This Sandman has nothing to do with the Neil Gaiman lord of dreams version. Dodds was just a detective with a sleeping-gas gun and gasmask—he’s a character who straddled the line between the masked mystery men of the 1930s and the early superheroes of the 1940s. As a member of the Justice Society of America, he worked with the original Starman, Ted Knight, the father of this series’ Starman.
The elderly Sandman is an excellent choice for a team-up with Jack Knight, who also doesn’t fit the mold of a typical superhero. (One point of common ground: They both eschew the standard cape-and-tights look.) By this point, Jack’s affinity for old things is well established, and here’s one of the very first superheroes—though Jack is more excited to meet Dodds’s wife, acclaimed author Dian Belmont. Nevertheless, Dodds serves as someone from Ted Knight’s past that Jack can genuinely admire and connect with.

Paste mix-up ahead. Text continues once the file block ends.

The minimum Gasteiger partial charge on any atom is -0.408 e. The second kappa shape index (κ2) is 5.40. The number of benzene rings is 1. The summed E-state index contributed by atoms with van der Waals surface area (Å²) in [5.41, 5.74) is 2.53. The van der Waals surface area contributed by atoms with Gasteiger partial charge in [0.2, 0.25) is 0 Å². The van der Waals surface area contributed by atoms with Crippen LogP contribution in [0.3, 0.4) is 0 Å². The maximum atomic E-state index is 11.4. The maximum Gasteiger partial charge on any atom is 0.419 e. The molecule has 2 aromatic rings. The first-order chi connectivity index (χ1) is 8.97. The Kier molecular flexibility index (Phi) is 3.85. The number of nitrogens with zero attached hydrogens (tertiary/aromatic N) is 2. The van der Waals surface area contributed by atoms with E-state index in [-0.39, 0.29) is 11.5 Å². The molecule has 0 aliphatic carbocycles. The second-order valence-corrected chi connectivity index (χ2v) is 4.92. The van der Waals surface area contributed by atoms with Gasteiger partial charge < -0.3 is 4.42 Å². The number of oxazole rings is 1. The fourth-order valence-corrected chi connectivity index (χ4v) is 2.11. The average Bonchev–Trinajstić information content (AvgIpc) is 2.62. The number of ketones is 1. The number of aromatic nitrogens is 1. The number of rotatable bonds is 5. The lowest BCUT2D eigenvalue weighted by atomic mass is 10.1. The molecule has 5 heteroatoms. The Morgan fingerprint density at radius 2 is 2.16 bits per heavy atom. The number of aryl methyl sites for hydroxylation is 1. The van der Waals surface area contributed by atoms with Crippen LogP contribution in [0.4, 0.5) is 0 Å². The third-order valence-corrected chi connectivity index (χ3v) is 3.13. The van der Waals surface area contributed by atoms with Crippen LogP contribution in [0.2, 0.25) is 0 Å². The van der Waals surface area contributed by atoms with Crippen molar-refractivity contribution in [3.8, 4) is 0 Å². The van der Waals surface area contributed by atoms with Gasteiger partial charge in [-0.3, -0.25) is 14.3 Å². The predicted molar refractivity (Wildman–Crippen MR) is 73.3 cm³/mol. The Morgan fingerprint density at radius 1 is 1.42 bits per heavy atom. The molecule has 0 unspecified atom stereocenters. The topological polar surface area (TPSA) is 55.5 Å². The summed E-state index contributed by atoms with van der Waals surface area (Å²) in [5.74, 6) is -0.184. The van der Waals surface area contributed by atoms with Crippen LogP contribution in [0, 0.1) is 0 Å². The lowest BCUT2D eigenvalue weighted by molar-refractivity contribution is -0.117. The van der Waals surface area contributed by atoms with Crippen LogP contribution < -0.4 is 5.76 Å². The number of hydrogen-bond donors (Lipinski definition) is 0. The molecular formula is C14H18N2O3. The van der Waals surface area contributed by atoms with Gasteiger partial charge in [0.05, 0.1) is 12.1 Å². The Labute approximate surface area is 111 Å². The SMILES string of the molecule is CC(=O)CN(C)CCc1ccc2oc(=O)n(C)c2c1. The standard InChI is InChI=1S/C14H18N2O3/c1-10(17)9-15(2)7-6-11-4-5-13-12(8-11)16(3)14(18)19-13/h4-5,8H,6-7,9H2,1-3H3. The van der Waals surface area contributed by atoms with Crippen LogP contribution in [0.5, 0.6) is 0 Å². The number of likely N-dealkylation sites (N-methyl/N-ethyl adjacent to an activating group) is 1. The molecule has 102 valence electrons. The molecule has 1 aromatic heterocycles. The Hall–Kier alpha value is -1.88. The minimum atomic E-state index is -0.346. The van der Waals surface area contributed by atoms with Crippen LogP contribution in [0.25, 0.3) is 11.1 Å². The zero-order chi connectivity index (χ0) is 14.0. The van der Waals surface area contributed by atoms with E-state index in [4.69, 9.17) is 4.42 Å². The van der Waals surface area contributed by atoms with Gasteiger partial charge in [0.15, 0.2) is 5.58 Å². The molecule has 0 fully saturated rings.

The entire four-part storyline is excellent, and the inclusion of an airship is an appropriately retro touch. But the second part, in issue #21, highlights an interesting character element—Jack’s fear of growing old, a reminder of which is staring him in the face when he’s with the octogenarian Dodds. Jack’s father should already be that old, though comic book mechanics have delayed that…but it’s coming. And later, if he survives all the criminals, super-villains, and death rays, old age will eventually come for Jack, too:
“…I must one day face the old man who will look out from the mirror. And I hope, at least, that old man has a young heart.”
It’s a mature fear for a superhero, and one anyone over 30 can relate to.
Writer: James Robinson
Artist: Tony Harris
Inker: Wade Von Grawbadger
Publisher: DC Comics
How to Read It: back issues; Comixology; included in Starman Omnibus vol. 2 (HC)
Appropriate For: ages 14 and up